Find us on Facebook

Find Willie Weir’s speaking information

Find Kat Marriner’s design portfolio

Willie Weir : February 3rd, 2013

Sounds from the Road #9-12

Since 1994 I’ve had the pleasure of contributing to KUOW’s Weekday while on the road via commentaries and interviews. For our latest trip, I sent in 24 sound clips that aired on the shows “sound of the day” segment. Here are clips 9-12.

Water buffalo, Shwebo, Myanmar
id=”audioplayer1″ type=”application/x-shockwave-flash” width=”290″>
In the heat of the day (about 93 degrees), while pedaling the dusty highway north of Mandalay, we came upon a herd of two dozen water buffalo doing what we should have been doing–bathing in the canal. Water buffalo are heavy breathers. I wouldn’t want to try and take a nap with one. The splish-splashing is the sound of their ears and horns as they shoo away flies. The scooter and bus you hear are on the way to nearby Shwebo. George Orwell was stationed nearby in a small town, which became the location for his novel Burmese Days.


Concrete Crew, Monywa, Myanmar
id=”audioplayer1″ type=”application/x-shockwave-flash” width=”290″>
What you are hearing is the motor of a large portable cement mixer. You can hear the sound of a shovel digging into wet concrete. Later the sound of metal bowls hitting the street as they are delivered back empty, to be filled again and again.

The human part of this operation is drowned out. But it’s there. A crew of six men are mixing and shoveling that concrete. Over 20 women are delivering that concrete from the street level to the second story of the project, one metal pan at a time. Each pan is filled with concrete and then with help is hoisted on top of a woman’s head. A large and wide bamboo ladder has been erected to accommodate at least four women across. They climb this ladder, posture ramrod straight, where the bowl is lifted off their head and poured into it’s desired location. They then back down the ladder to repeat the process.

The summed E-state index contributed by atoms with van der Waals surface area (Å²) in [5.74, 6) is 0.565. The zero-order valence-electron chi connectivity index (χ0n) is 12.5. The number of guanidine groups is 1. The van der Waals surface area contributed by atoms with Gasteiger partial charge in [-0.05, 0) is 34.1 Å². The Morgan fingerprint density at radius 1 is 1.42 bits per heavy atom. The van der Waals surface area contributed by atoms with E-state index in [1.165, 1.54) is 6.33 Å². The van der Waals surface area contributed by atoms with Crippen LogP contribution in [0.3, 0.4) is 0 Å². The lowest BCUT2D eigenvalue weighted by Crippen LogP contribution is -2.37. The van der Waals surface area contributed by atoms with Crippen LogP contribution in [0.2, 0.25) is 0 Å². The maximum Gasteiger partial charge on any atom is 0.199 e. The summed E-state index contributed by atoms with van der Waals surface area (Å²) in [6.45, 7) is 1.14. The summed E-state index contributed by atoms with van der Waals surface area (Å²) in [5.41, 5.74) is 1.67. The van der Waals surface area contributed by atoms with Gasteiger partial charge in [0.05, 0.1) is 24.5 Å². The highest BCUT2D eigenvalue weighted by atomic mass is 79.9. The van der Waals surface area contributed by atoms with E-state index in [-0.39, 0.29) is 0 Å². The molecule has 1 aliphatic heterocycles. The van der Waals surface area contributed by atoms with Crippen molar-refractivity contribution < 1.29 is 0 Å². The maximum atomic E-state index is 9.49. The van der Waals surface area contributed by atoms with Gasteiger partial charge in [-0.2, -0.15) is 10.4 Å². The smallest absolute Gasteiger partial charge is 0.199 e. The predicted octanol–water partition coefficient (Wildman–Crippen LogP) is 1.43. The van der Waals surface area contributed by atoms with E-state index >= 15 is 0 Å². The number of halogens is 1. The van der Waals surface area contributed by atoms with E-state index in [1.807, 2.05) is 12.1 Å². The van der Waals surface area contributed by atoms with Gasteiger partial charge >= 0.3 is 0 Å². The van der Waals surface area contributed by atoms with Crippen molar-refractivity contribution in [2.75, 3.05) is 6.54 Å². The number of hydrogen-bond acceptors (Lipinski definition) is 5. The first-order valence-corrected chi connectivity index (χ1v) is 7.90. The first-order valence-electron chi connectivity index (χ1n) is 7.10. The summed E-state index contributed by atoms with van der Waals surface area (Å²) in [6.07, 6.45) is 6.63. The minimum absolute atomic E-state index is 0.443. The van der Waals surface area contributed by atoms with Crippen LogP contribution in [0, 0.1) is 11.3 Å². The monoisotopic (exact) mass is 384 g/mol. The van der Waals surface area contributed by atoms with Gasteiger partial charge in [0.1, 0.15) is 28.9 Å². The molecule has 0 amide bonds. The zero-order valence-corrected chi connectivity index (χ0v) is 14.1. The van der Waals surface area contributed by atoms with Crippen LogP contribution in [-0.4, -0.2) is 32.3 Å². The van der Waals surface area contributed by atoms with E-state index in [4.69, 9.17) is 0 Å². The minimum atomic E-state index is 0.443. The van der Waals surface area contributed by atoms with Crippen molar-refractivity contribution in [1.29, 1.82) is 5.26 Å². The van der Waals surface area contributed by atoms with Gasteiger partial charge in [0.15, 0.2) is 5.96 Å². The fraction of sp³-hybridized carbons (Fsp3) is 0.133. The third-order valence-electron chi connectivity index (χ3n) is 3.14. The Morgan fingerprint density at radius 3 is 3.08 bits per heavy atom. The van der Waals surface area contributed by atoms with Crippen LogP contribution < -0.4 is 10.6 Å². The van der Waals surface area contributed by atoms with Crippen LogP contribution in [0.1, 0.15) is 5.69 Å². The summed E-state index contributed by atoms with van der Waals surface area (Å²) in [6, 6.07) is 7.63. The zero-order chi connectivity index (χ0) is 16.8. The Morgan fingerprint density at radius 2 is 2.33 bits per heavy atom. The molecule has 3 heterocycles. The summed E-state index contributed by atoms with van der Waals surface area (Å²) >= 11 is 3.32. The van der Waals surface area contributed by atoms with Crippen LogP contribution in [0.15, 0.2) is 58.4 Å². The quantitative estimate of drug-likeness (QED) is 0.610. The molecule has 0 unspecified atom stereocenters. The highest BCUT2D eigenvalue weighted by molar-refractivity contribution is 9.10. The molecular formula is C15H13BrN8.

Dressed in plaid shirts and multicolored longyi, the wall of women workers move like an ornate slow motion piston.

Beautiful. Shocking. Amazing. Horrible. All of those words flashed through my mind.


Students Chanting at Ananda, Bagan, Myanmar
id=”audioplayer1″ type=”application/x-shockwave-flash” width=”290″>
There are hundreds of temples and pagodas in Bagan. Ananda is one of the largest and most visited. Inside the tile floors are cool, and locals stop to pray and leave offerings or light incense. There is a school here as well. These students and teacher are chanting about how Buddha was a holy man, above all others–or at least that is the rough translation I was able to get from a local.


Sparrows and Nuns, Shwezigon Pagoda
id=”audioplayer1″ type=”application/x-shockwave-flash” width=”290″>
This large pagoda in the town of Nuang U, near Bagan, is one of the centers of activity for the full moon festival. Late afternoon is calm and peaceful, but the setting sun brings the chatter of sparrows and nuns. The sparrows are looking for bits of food offerings, while the nuns are rushing to get all of the candles placed and lit around the enormous base of the pagoda.

Leave a Reply

  

  

  

You can use these HTML tags

<a href="" title=""> <abbr title=""> <acronym title=""> <b> <blockquote cite=""> <cite> <code> <del datetime=""> <em> <i> <q cite=""> <strike> <strong>